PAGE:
I just want to buy a house to live in! - Posted by Jess O'Leary

Posted by Soapymac on October 28, 1998 at 08:48:02:

I am going to tell you a western and a fairy tale…all at once. Your e-mail address doesn’t tell me where you are in this US of A, so…

  1. As to acquiring the knowledge just for your own home, you may want to check with your local county extension service or a local housing council. Find out if they have classes to educate yourself seeing as you may qualify for first time home buyers programs.

No, that’s not very creative BUT for the cost of a credit report on you, you can receive a great deal of knowledge about what government assisted homebuyer programs are available to you. You’ll meet with an attorney, a real estate broker, and a financial counselor of some sort that will give you the basics. Hint: if you find a home that qualifies for an FHA loan, having this class behind you will speed up the paperwork.

  1. Go to the library. Look for books that will explain the home buying process. Invest some time in reading. There may also be some books on creative real estate investing there, too. Price is right, anyway.

  2. Go to a major bookstore. Do the same thing as you did in the library. Maybe you will want to buy a book or two. BEFORE YOU DO, check back with us here. There are enough people on this board to help you separate the wheat from the chaff.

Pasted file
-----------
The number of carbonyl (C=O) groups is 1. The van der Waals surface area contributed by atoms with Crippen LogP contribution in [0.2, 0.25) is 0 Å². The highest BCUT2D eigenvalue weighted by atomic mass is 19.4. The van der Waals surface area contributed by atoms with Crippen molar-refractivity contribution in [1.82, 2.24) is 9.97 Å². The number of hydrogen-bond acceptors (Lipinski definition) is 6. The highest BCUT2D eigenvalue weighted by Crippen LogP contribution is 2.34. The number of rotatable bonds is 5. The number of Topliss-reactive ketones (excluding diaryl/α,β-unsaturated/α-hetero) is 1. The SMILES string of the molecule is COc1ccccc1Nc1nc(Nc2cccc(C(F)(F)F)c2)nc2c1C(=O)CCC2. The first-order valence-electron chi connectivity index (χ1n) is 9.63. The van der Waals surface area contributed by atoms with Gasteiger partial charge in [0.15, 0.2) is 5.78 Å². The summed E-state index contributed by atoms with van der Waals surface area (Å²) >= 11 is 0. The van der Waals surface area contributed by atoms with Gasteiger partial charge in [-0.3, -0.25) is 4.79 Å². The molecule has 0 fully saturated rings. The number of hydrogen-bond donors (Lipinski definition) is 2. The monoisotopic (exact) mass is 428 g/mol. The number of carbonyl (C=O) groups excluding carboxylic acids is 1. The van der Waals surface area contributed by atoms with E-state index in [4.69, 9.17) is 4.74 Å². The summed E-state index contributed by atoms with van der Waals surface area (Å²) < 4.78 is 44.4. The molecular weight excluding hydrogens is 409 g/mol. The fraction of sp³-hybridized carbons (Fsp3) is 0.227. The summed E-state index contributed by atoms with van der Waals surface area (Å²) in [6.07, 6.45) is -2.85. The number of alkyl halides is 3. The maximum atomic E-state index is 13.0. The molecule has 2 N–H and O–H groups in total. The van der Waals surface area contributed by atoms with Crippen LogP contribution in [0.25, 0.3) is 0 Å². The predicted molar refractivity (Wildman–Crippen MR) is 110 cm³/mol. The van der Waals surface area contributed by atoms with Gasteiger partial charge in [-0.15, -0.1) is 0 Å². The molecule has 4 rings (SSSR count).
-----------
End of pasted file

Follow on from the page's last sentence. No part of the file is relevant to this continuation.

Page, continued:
One book you SHOULD buy is “Rich Dad, Poor Dad” by Robert Kiyosaki. The best money you will ever spend on yourself.

  1. When the questions come up…and they will…post it. Someone will answer it. That’s why we’re here.



I just want to buy a house to live in! - Posted by Jess O’Leary

Posted by Jess O’Leary on October 28, 1998 at 04:09:35:

Lately I’ve been trying to learn as much as I can about creative real estate, but at this point I have just one goal. I’m not ready to be an investor, a landlord, or anything like that – I would just rather be paying down a mortgage every month rather than paying rent and throwing money down the drain. I guess I’m feeling just a little overwhelmed and don’t know where or how to start. If there is such a thing, what is the best strategy for getting into a house of my own with little or no money down? I actually have about $25k to work with, but obviously don’t want to make too many costly mistakes. Should I be learning my local foreclosure market, lease options, or what? If anyone can point me in the right direction I’d sure appreciate it. I’m willing to do whatever it takes to stop being a renter, but I don’t want to buy a house the “traditional” way.

Re: I just want to buy a house to live in! - Posted by Phillip (PA)

Posted by Phillip (PA) on October 29, 1998 at 08:27:37:


The points made by the previous posters are all excellent. Take their advice to heart.

The main point in not buying a nicer house is that you’ll pay more in: Property taxes, maintenance, and keeping up with the Joneses… When instead that money can be set aside for future investing (be it RE or stocks or whatever).